.8)* Day 4 14.7 (2.3) 15.0 (2.6) 45.9 (7.7) 57.6 (5.7) 118.7 (9.2) 111.9 (9.8) 163.9 (13.6) 169.8 (13.6) Day 5 14.1 (2.1) 15.4 (2.6) 46.2 (7.2) 60.3 (5.8)* 121.5 (8.1)* 113.4 (9.5) 167.7 (10.8)* 173.7 (13.2)* Abbreviations: CSA, cross-sectional area; Dom, dominant; NDom, nondominant. *Significant change
Brett S. Pexa, Eric D. Ryan, Elizabeth E. Hibberd, Elizabeth Teel, Terri Jo Rucinski and Joseph B. Myers
Atsuki Fukutani and Toshiyuki Kurihara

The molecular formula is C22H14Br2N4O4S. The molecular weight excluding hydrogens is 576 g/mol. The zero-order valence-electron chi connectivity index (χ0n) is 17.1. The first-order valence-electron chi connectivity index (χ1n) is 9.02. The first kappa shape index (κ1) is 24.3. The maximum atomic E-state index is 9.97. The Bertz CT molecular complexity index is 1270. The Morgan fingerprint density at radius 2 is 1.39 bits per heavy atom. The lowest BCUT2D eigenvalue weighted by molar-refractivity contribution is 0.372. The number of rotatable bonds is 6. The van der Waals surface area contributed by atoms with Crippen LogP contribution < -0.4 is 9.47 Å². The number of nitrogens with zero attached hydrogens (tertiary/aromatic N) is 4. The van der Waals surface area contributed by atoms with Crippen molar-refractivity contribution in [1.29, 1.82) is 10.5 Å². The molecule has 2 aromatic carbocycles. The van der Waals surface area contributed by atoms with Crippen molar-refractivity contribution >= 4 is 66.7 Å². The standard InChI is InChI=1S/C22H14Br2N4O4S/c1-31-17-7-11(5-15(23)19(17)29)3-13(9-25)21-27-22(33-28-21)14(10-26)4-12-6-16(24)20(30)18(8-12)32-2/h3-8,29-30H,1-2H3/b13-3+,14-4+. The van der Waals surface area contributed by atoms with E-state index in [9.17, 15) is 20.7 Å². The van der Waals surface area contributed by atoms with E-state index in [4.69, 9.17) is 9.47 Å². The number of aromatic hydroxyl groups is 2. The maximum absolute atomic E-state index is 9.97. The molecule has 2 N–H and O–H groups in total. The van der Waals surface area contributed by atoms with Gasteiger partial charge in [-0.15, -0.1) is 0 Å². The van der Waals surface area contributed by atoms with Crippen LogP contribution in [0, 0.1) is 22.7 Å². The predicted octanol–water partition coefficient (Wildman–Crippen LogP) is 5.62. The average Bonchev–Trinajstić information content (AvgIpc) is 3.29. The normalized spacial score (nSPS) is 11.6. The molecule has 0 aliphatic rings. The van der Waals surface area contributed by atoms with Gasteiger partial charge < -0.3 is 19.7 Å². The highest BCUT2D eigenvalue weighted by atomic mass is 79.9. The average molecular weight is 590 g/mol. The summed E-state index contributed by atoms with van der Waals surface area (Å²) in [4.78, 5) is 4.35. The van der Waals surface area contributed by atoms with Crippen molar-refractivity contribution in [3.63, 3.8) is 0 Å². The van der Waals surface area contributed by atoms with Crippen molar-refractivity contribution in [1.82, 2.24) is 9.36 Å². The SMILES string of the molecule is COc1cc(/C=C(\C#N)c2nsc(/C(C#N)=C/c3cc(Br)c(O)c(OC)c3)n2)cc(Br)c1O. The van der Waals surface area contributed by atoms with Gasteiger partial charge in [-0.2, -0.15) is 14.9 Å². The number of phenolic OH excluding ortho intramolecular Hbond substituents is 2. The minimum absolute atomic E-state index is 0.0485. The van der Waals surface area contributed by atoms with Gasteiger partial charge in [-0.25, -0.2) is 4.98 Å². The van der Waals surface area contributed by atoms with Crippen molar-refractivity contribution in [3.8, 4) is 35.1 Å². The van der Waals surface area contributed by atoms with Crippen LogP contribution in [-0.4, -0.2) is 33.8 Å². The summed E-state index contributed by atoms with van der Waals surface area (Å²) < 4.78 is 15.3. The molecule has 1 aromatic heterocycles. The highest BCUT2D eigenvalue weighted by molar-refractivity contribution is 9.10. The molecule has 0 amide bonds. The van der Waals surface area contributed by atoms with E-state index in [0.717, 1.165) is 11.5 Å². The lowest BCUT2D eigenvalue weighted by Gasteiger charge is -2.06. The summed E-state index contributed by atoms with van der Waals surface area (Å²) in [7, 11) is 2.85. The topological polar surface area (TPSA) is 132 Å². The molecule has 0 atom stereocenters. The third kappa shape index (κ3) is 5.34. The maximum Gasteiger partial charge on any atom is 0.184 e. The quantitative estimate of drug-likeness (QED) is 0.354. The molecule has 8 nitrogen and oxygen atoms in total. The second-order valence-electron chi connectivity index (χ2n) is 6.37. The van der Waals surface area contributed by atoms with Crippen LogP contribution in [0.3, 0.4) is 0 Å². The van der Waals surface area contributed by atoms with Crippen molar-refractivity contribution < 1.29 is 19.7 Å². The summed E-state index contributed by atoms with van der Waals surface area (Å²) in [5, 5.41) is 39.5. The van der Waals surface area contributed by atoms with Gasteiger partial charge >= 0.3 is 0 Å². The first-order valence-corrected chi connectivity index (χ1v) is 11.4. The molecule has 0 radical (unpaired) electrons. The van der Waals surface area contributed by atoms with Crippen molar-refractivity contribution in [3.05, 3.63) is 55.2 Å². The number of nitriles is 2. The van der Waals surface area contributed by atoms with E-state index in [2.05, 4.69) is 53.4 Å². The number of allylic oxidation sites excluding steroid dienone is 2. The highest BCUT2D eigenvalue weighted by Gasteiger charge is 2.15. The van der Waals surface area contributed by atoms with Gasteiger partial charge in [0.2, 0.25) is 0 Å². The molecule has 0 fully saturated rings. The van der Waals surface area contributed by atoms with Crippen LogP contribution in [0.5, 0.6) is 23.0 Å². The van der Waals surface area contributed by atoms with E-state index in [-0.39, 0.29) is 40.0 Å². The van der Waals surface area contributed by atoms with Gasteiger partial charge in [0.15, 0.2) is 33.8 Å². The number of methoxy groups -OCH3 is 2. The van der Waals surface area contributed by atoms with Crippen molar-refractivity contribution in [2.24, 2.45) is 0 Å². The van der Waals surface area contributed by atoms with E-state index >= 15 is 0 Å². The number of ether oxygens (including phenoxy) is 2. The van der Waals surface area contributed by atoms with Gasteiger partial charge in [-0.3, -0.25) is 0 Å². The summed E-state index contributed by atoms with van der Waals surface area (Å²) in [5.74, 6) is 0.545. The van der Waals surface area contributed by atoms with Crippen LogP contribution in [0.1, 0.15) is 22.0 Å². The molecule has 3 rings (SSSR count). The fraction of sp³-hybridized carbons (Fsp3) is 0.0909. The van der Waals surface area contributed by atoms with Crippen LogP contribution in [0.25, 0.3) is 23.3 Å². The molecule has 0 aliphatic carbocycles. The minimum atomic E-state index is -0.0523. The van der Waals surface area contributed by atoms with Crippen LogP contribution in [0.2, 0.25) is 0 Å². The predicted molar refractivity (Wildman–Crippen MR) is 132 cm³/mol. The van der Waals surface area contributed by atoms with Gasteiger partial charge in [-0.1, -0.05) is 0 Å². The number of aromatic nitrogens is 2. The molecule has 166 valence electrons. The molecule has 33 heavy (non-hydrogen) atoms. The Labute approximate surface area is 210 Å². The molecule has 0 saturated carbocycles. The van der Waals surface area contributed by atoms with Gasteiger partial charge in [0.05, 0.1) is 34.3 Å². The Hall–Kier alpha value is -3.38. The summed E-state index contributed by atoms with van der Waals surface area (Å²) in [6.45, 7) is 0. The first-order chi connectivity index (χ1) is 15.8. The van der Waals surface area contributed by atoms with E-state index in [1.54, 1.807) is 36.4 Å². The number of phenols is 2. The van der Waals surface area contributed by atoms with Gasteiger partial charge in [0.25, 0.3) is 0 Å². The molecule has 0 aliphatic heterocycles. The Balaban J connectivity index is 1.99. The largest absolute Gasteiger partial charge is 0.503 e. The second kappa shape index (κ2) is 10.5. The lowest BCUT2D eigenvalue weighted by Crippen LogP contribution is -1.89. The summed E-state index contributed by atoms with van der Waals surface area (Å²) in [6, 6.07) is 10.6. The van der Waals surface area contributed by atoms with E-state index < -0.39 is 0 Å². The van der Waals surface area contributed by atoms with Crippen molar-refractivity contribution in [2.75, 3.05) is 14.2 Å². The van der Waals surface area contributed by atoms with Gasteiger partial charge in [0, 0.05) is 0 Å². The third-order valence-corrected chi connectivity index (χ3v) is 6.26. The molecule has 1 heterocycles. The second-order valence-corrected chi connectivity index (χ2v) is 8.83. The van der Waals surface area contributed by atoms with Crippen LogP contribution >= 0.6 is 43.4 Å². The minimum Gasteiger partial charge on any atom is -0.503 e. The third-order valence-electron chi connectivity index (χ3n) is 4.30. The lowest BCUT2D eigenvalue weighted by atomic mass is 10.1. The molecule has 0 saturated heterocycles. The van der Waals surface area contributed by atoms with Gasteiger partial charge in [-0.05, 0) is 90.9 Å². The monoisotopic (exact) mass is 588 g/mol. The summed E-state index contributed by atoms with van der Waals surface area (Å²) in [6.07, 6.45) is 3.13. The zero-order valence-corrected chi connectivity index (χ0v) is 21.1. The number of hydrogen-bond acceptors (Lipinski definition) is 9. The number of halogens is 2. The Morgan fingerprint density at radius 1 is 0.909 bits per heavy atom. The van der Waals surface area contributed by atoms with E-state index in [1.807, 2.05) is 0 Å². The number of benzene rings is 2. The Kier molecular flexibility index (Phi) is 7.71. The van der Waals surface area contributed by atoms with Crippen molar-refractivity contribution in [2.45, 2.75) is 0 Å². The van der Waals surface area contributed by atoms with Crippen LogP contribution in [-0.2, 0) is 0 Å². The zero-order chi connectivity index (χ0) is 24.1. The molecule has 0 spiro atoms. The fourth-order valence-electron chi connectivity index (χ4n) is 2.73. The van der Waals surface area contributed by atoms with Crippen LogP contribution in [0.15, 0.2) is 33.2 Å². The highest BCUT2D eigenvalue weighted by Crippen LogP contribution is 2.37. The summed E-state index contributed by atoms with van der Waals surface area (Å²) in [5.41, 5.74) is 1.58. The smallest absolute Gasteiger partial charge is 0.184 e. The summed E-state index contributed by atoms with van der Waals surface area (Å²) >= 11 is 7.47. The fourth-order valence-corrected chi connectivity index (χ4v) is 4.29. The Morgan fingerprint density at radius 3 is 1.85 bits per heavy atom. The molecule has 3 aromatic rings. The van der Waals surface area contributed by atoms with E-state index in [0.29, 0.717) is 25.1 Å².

Recent studies have reported that resistance training increases the cross-sectional areas (CSAs) of tendons; however, this finding has not been consistently observed across different studies. If tendon CSA increases through resistance training, resistance-trained individuals should have larger tendon CSAs as compared with untrained individuals. Therefore, in the current study, we aimed to investigate whether resistance training increases tendon CSAs by comparing resistance-trained and untrained individuals. Sixteen males, who were either body builders or rugby players, were recruited as the training group, and 11 males, who did not participate in regular resistance training, were recruited into the control group. Tendon CSAs and muscle volumes of the triceps brachii, quadriceps femoris, and triceps surae were calculated from images obtained by using magnetic resonance imaging. The volumes of the 3 muscles were significantly higher in the training group than in the control group (P < .001 for all muscles). However, a significant difference in tendon CSAs was found only for the distal portion of the triceps surae tendon (P = .041). These findings indicate that tendon CSA is not associated with muscle volume, suggesting that resistance training does not increase tendon CSA.